Using the support of husband and friends can be the spring board to exploring new interests and activities or rekindle old interests left behind in the process of raising a family. The fact that you know what to do, but just can't seem to get yourself to do it is an indication that you are mourning. Allow yourself a period of mourning as a part of this transition. When you acknowledge your grief as appropriate and a natural part of life change, you will be less likely to blame yourself for past choices. You are not hurting because you were a stay at home Mom. You are grieving because you love and have cared for your children well and now need to let go.

Turn all of the loving care you have given to others on yourself now. This may be an excellent time to engage in some personal therapy or marital therapy to get support in exploring your options. A woman's support group may also serve you during this transition. It usually takes about two years to reestablish structure in your life, so be patient. You will not always feel this way and each day, week and month will lighten your sorrow and consolidate your new sense of self, including rewarding adult relationships with your grown children.

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Gayle Peterson, MSSW, LCSW, PhD is a family therapist specializing in prenatal and family development. She trains professionals in her prenatal counseling model and is the author of An Easier Childbirth, Birthing Normally and her latest book, Making Healthy Families. Her articles on family relationships appear in professional journals and she is an oft-quoted expert in popular magazines such as Woman's Day, Mothering and Parenting. . She also serves on the advisory board for Fit Pregnancy Magazine.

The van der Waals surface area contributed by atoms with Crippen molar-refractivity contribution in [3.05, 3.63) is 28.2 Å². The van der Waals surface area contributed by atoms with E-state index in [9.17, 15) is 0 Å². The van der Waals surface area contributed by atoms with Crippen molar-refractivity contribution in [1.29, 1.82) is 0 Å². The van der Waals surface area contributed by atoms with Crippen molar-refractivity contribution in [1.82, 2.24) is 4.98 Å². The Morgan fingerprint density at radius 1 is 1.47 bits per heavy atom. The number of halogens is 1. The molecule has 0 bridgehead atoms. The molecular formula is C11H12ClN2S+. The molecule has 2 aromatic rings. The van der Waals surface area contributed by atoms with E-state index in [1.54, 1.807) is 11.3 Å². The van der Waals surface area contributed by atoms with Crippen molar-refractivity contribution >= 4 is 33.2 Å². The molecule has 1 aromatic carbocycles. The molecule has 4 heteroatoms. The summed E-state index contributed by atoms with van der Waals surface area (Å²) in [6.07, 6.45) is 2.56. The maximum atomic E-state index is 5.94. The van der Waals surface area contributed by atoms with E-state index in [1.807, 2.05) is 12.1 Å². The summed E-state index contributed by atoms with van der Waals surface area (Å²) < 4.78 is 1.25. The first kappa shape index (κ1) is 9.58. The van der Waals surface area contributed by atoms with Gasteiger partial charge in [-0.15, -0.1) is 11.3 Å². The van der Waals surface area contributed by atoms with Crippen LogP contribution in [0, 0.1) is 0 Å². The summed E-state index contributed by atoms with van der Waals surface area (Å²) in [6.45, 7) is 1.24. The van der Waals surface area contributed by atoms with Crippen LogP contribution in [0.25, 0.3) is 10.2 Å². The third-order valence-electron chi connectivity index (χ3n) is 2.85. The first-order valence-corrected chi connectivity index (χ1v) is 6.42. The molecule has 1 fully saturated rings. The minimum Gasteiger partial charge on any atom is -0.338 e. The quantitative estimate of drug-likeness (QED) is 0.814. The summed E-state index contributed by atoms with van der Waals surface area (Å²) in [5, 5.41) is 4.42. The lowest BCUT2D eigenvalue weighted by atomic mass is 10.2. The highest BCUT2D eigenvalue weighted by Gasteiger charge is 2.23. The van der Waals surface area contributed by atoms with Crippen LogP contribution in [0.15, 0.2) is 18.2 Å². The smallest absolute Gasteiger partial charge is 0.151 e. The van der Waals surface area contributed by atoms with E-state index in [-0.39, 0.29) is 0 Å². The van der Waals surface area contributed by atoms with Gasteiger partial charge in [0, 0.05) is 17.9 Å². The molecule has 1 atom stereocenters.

Dr. Gayle Peterson has written family columns for ParentsPlace.com, igrandparents.com, the Bay Area's Parents Press newspaper and the Sierra Foothill's Family Post. She has also hosted a live radio show, "Ask Dr. Gayle" on www.ivillage.com, answering questions on family relationships and parenting. Dr. Peterson has appeared on numerous radio and television interviews including Canadian broadcast as a family and communications expert in the twelve part documentary "Baby's Best Chance". She is former clinical director of the Holistic Health Program at John F. Kennedy University in Northern California and adjunct faculty at the California Institute for Integral Studies in San Francisco. A national public speaker on women's issues and family development, Gayle Peterson practices psychotherapy in Oakland, California and Nevada City, California. She also offers an online certification training program in Prenatal Counseling and Birth Hypnosis. Gayle and is a wife, mother of two adult children and a proud grandmother of three lively boys and one sparkling granddaughter.